Best Of This Week

April 06, 2008

MUSIC

KEITH URBAN AND CARRIE UNDERWOOD / / 7:30 p.m., Wednesday. 1st Mariner Arena, 201 W. Baltimore St. $43-$73. 410-547-7328 or ticketmaster.com

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This is definitely a picture-perfect tour, headlined by two of country music's most beautiful people. And beyond the stylish gear and great hair, Urban and Underwood are talented artists, imbuing country with accessible pop textures. It also doesn't hurt that each has sold truckloads of albums.

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[RASHOD OLLISON]

TELEVISION

THE GREATEST SILENCE: RAPE IN THE CONGO / / 10 p.m. Tuesday. HBO

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With its unflinching commitment to daring documentaries, HBO has become the social conscience of American television. In The Greatest Silence, Emmy-Award-winning filmmaker Lisa F. Jackson chronicles a shocking pattern of attacks on women and girls that has gone on for more than a decade in the war-ravaged Democratic Republic of Congo. The film won the Special Jury Prize at the Sundance Film Festival.

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[DAVID ZURAWIK]

THEATER

THE WINTER'S TALE / / 8 p.m. Fridays and Saturdays; 5 p.m. Sundays, through April 27. St. Mary's Outreach Center, 3900 Roland Ave. $20-$25. 410-366-8594 or baltimoreshakespeare.org

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Although its title brings to mind snowstorms and blustery gales, The Winter's Tale really is an evocation of the rebirth and regenerative promise of spring. Half a tragedy and half a romantic comedy, this late work of the Bard's tells the story of Leontes, the King of Sicilia and his obsessive fears that his pregnant wife and best friend are having an affair. The production is being directed by Kathleen Akerley, a two-time nominee for Helen Hayes Awards, and the design will emphasize the story's storybook, fairy-tale feel. There's no word yet on how Akerley will orchestrate the Bard's single most famous stage direction: "Exit, pursued by a bear."

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[MARY CAROLE MCCAULEY]

ART

THE VOSS FAMILY, ARTISTS OF AMERICAN SPORTING LIFE / / 10 a.m.-5 p.m. Wednesday through Sunday. Maryland Historical Society, 201 W. Monument St. $4 adults, $3 students and seniors. Opens Friday. 410-685-3750 or www. mdhs.org

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From the 1920s through the 1940s, Maryland painter Franklin B. Voss was America's premier creator of equestrian art, our homegrown version of the great British horse painter George Stubbs. Voss traveled the country to paint the most famous horseflesh of his day, producing stirring images of such noble champions as Seabiscuit, Man o' War, War Admiral and many others. The historical society show presents more than 85 works by Voss and other members of his large, artistically gifted family. If you liked the Stubbs exhibition at the Walters a few years ago, or if you just love horses, this show is for you.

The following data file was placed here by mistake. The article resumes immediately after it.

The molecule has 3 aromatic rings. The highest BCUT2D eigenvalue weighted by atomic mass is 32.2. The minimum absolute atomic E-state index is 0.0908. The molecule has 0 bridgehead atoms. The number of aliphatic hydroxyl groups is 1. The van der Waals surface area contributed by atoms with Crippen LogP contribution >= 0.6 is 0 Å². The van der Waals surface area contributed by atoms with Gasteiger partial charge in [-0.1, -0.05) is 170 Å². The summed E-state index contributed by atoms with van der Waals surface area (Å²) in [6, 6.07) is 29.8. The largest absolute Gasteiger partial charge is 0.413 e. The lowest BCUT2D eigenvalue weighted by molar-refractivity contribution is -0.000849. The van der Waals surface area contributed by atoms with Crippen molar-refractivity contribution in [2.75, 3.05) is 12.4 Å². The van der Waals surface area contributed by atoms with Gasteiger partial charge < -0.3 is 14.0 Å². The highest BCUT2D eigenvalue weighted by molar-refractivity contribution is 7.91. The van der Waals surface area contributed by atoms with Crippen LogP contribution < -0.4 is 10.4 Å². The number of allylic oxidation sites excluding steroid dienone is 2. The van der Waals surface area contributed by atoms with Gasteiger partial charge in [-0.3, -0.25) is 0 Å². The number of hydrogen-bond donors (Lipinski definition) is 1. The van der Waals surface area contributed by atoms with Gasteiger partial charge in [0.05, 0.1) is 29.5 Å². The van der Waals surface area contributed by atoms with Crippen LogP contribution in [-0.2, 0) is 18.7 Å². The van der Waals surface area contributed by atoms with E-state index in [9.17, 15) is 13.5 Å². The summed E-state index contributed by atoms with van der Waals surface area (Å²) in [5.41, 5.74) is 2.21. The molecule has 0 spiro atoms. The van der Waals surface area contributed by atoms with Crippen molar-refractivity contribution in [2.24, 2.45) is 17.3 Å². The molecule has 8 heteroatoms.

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[GLENN MCNATT]

DVD

WALK HARD: THE DEWEY COX STORY / / Available Tuesday. Sony two-disc special edition. DVD: $29.96; Blu-ray: $43.95

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Grab-bag movie parodies have been bonanzas ever since that slapstick disaster epic Airplane! in 1980, yet few have matched its nonstop hilarity until Walk Hard, starring John C. Reilly as fictional rock 'n' roller Dewey Cox in an unbuttoned burlesque of musical biopics like Walk the Line. Although it failed to attract moviegoers in December, home-video fans should adopt it the way they have This Is Spinal Tap! Reilly brings a streak of comic genius to a doofus of destiny, and director Jake Kasdan displays 20-20 hyperbole as he skewers every cliche of biographical pictures, from the female characters who register only as wives or mistresses to the sidekicks who exist to make the lead singer look more heroic.

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[MICHAEL SRAGOW]

CLASSICAL

CONTINUUM / / 8 p.m. Wednesday. Fine Arts Recital Hall, UMBC, 1000 Hilltop Circle. $3-$7 (free for students). 410-752-8950, missiontix.com

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Music lovers seeking jolts of provocative fare know they can always count on Continuum. Directed by Cheryl Seltzer and Joel Sachs, this New York-based, multiple award-winning ensemble has been exploring the fertile fields of contemporary music for nearly 40 years. On Wednesday, in a visit that UMBC's director of arts and culture Tom Moore calls "our most important music event of the year," Continuum will focus on composers born in Central Asia, including Sansar Sangidorj (Mongolia), Zarina Mirshakar (Tajikistan) and Dmitri Yanov-Yanovsky (Uzbekistan). Several world and U.S. premieres are on the program, which features works for various combinations of instrumental and vocal forces.

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[TIM SMITH]

WASHINGTON

26TH ANNUAL SMITHSONIAN CRAFT SHOW / / 10 a.m.-8 p.m. Thursday, 10 a.m.-6 p.m. Friday and Saturday, and 11 a.m.-5 p.m. April 13. National Building Museum, 401 F St. N.W., Washington. $12-$15. 888-832-9554 or smithsonian craftshow.org

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One of the nation's most prestigious juried exhibitions and sales of contemporary American craft, the show features 120 exhibitors, including master craftsmen and up-and-coming artists, chosen from 1,400 applicants by an expert panel.

Offerings include limited-edition and unique ceramic, glass, jewelry, furniture, leather, metal, mixed-media, wood, paper, basketry, decorative-fiber and wearable-art items. Visitors can also see demonstrations and hear discussions given by selected artists.

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[JENNIFER CHOI]

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